[Vm-dev] HackerNews + vm-dev = a lightbulb saying "STACK!"

Frank Shearar frank.shearar at gmail.com
Thu Oct 11 11:11:07 UTC 2012

On 11 October 2012 11:54, Igor Stasenko <siguctua at gmail.com> wrote:
> On 11 October 2012 11:42, Frank Shearar <frank.shearar at gmail.com> wrote:
>> On 11 October 2012 08:45, H. Hirzel <hannes.hirzel at gmail.com> wrote:
>>> On 10/11/12, Igor Stasenko <siguctua at gmail.com> wrote:
>>>> On 10 October 2012 22:55, Eliot Miranda <eliot.miranda at gmail.com> wrote:
>>>>> On Wed, Oct 10, 2012 at 11:53 AM, Colin Putney <colin at wiresong.com>
>>>>> wrote:
>>>>>> On Wed, Oct 10, 2012 at 10:22 AM, Eliot Miranda <eliot.miranda at gmail.com>
>>>>>> wrote:
>>>>>> > Right now I'm redesigning the bytecode set to lift limits on branch
>>>>>> > distances, number of literals, and number of inst vars.  So a small
>>>>>> > increment.
>>>>>> I suppose that Newspeak is different from Smalltalk in terms of the
>>>>>> size and complexity of methods that it encourages. It could be that
>>>>>> the existing limits are blocking the development of Newspeak, and
>>>>>> obviously legacy code is much less of an issue for Newspeak than
>>>>>> Squeak.
>>>>> Not newspeak.  But within Cadence we have internal customers that are
>>>>> hitting limits we must lift.
>>>> <trolling>
>>>> perhaps then it would cost less to customers to attend a small course
>>>> on programming basics then?
>>>> </trolling>
>>>> The biggest bloat of inst vars, which i ever seen in smalltalk is
>>>> Interpreter & ObjectMemory classes.
>>>> And this is mainly because this code has to be translated to C due to
>>>> limitations/design of VMMaker.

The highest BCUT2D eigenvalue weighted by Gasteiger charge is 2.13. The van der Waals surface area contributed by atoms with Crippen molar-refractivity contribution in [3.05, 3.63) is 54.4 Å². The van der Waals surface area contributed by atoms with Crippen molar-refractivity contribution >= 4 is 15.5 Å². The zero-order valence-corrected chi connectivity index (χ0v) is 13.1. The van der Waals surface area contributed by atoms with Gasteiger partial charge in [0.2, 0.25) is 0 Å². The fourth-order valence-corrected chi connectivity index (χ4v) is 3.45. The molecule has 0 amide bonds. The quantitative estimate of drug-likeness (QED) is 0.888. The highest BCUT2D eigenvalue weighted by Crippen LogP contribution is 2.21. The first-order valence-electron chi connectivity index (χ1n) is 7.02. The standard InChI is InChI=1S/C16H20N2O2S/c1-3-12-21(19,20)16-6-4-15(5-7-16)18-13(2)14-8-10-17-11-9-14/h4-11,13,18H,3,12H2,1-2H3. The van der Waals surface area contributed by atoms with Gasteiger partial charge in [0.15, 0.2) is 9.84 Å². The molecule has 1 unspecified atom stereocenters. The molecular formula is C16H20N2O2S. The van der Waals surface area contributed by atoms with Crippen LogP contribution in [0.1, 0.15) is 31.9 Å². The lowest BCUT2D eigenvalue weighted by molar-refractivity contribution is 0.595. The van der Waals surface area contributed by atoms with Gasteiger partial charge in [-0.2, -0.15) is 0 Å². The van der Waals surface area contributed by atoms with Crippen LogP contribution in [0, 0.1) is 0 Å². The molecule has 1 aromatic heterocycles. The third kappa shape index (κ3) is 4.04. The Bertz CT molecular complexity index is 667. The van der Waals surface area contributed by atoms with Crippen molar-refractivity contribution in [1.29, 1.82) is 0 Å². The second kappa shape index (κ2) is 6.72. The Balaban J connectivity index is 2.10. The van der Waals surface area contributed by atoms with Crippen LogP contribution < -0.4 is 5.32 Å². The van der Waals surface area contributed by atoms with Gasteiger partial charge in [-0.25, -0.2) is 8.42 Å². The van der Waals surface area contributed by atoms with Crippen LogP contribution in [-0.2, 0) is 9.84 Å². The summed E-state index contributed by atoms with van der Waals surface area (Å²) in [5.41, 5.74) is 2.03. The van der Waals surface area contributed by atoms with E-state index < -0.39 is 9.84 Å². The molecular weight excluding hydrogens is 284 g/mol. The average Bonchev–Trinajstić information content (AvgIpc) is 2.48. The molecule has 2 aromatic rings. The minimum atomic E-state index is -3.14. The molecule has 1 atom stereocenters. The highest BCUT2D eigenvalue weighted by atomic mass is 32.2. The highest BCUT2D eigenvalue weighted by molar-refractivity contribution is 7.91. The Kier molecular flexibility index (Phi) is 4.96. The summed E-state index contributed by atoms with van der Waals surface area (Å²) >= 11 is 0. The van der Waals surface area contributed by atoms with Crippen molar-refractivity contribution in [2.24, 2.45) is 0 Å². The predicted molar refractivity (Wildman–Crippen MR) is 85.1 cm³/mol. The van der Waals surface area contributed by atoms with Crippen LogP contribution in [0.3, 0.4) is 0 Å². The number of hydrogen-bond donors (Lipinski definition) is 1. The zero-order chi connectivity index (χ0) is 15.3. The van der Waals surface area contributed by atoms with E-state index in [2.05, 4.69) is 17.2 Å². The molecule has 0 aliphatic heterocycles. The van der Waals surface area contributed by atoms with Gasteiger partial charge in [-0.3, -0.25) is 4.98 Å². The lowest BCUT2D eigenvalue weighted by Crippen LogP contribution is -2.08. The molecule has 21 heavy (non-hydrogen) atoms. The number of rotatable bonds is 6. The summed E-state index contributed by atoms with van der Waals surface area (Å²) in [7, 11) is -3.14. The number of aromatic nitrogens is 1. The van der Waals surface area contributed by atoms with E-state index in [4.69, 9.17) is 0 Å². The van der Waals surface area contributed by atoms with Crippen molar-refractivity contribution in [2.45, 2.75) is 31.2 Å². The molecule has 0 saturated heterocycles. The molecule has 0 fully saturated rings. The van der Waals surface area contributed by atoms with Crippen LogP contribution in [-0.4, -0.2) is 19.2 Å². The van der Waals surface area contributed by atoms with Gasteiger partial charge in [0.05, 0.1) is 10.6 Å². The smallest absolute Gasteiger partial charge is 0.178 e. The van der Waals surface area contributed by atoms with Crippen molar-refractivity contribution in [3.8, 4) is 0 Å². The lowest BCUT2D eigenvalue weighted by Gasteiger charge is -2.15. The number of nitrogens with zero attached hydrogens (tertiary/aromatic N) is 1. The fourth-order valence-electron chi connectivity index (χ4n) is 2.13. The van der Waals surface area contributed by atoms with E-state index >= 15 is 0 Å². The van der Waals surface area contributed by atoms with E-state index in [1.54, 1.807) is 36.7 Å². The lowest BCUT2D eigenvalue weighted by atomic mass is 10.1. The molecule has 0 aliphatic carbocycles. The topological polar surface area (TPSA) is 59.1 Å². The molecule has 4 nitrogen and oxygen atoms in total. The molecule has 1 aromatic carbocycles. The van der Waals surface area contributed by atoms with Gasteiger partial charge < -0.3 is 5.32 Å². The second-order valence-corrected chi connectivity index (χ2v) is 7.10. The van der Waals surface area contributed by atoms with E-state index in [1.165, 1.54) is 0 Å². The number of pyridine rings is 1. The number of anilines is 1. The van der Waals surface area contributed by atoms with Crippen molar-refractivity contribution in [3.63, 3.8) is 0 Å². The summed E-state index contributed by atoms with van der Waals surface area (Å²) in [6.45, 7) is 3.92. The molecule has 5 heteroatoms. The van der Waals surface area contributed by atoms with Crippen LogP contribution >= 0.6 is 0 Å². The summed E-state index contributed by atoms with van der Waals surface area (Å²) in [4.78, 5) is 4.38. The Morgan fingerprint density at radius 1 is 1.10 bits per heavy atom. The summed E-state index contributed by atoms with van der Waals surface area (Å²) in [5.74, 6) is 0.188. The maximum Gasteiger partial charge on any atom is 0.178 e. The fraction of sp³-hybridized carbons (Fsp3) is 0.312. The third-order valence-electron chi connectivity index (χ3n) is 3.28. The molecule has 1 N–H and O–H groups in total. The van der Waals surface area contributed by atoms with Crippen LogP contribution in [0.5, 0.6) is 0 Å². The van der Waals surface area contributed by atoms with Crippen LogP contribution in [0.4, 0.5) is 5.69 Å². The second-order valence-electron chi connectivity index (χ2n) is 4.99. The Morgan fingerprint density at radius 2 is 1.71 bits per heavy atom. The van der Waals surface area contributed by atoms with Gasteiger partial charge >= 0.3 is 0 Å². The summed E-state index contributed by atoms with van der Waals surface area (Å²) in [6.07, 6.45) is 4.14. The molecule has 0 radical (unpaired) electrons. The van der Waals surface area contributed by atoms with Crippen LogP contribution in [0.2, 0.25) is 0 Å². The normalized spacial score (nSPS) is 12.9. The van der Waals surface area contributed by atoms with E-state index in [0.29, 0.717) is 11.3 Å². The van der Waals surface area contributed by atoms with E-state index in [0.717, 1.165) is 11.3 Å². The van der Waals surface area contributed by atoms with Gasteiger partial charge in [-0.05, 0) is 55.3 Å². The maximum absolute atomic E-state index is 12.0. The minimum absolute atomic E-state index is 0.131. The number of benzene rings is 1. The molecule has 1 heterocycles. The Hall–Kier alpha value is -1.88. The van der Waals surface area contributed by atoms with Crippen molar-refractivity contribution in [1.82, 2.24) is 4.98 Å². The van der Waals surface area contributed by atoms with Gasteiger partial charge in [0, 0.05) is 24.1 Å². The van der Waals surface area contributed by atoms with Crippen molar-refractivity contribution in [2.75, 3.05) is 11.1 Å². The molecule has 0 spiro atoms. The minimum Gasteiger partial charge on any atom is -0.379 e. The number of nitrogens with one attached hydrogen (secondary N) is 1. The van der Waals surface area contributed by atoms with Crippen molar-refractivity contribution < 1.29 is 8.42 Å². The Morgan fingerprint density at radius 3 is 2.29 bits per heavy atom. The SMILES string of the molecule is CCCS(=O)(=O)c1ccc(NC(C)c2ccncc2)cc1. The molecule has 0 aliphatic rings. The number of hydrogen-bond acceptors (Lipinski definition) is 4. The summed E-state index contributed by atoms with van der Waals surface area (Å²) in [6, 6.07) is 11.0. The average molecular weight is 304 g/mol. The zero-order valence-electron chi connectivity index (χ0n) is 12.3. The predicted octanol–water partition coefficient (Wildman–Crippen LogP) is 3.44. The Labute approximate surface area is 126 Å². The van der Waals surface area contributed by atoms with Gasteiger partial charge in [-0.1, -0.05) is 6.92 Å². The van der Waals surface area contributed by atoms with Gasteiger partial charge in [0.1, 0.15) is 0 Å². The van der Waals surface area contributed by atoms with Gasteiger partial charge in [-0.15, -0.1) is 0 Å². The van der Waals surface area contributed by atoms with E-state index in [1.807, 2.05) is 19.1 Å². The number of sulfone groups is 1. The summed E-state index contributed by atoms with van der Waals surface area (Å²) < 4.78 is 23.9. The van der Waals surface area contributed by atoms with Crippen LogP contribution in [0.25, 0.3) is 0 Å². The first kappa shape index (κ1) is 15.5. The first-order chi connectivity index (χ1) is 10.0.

>>>> But VMMaker is special. A regular code don't requires so much state
>>>> kept per single object.
>>>> Now, it is hard to imagine, how much more complex the software must be
>>>> that it requires even more instances in class than those two?
>>>> Especially when you saying it is not because of Newspeak.
>>>> These news saddening me a lot.
>>> The answer is
>>> "It depends".
>>> Normally having more 255+ instance variables is a sign of bad design.
>>> But not always. There are exceptions. It depends on the problem domain
>>> and business case.
>>> I actually welcome that this limitation is lifted because of
>>> PetitParser (though Lukas has a workaround). At the moment I have not
>>> hit the limit yet.
>> Is that from a large PPCompositParser? (Because each rule manifests as
>> an instvar initialised as a delegate parser. Delegates are lazily
>> resolved post initialisation.)
> oh, man, that's lame. If/when you hit that limit, you can always
> refactor the code to use dictionary
> to hold/cache parsers instead of inst vars.
> What PPCompositParser does is one of the things why i don't like PetitParser.
> Sure, i don't want to discourage from using it, just my personal taste.

You can't do that refactoring, at least if you want to keep the
PPCompositeParser: it has a very strong opinion. Which is your point,
of course. I agree: if you don't like the taste of the
PPCompositeParser, don't use it at all. (And hope that the grammars
you wish to compose aren't PPCompositeParsers.)

For limited grammars it's very handy, because Smalltalk doesn't have
implicit sends, and this way you still get to avoid writing "self"


>> frank
> --
> Best regards,
> Igor Stasenko.

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